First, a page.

The Erasmus+ Days will take place throughout Europe on the 15th, 16th and 17th of October. Due to the Corona crisis, these days will not be celebrated less but rather differently - especially "online". In the following, our incoming and outgoing students as well as our teaching staff share their personal experiences and stories of this very special year.

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Erasmus in Corona times...a big adventure!

My summer semester at the ESIC Business & Marketing School in Valencia

"My time in Valencia was very challenging and exciting. Despite or maybe even because of the Corona pandemic and the circumstances that came along with it, those months remain an unforgettable time for me. I was able to focus on the most essential things - enjoying life despite all adversities and being grateful for what I have. As you might imagine, the majority of my great plans for this semester abroad fell through completely. But this is exactly where the further learning of my Erasmus stay starts - to make the best out of the situation. My Italian roommate said "You gotta smile when it rains because if you don't, it will rain anyway" and so I managed to enjoy the little things in life more again, like a lockdown Easter or the possibility to go for a walk again after 2 months of a strict curfew. Finally, I can warmly recommend a semester abroad to anyone who is interested in getting out of their comfort zone and getting to know themselves better. I would advise not to make too many plans but to let the time come to you and enjoy it. For me, John Lennon's famous saying once again proved to be true: 'Life is what happens while you are busy making other plans.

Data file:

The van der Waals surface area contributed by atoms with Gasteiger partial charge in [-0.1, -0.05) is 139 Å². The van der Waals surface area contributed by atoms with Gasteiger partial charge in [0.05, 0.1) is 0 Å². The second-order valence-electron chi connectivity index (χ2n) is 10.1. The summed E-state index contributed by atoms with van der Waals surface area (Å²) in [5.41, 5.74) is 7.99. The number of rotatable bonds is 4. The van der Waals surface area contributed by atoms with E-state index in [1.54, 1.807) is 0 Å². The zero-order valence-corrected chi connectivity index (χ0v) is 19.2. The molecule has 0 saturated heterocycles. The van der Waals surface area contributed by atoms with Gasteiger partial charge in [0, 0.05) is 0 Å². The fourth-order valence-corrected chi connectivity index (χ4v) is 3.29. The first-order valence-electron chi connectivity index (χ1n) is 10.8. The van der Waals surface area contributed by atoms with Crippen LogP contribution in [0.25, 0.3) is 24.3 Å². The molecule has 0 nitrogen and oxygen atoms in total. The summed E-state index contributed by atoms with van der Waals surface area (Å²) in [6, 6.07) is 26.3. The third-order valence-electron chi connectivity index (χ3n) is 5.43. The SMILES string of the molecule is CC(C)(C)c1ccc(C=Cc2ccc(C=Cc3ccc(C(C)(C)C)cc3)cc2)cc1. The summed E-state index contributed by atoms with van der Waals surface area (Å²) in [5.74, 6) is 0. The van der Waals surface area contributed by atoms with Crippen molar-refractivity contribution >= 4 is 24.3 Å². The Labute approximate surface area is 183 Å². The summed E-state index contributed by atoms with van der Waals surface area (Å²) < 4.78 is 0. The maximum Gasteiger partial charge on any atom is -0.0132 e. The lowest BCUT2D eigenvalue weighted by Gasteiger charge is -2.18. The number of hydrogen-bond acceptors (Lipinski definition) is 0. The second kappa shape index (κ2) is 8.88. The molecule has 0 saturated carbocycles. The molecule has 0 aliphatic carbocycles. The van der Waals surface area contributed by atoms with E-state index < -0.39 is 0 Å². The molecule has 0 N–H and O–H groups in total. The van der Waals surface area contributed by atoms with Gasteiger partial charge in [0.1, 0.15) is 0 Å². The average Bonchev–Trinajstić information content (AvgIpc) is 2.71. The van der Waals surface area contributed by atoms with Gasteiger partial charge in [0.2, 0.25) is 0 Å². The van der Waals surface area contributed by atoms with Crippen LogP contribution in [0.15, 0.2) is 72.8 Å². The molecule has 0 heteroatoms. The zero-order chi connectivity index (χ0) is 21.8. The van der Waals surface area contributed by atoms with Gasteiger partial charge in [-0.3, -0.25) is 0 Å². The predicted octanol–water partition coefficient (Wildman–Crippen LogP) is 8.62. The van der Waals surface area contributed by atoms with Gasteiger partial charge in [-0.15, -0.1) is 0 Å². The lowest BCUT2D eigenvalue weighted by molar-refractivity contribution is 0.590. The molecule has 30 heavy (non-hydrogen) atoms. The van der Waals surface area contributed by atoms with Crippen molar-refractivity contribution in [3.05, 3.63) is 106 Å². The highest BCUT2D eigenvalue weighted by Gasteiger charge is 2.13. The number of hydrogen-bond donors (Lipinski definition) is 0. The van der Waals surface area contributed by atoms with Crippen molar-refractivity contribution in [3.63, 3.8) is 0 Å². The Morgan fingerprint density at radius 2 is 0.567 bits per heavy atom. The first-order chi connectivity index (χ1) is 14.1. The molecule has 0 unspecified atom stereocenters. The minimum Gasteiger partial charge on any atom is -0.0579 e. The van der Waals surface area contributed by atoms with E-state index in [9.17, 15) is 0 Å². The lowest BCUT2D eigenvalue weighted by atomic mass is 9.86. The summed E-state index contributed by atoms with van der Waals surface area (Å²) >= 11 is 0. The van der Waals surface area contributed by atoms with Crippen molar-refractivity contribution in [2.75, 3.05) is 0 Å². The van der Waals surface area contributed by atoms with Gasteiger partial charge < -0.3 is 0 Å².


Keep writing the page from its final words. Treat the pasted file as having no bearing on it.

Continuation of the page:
From Madrid to Wiener Neustadt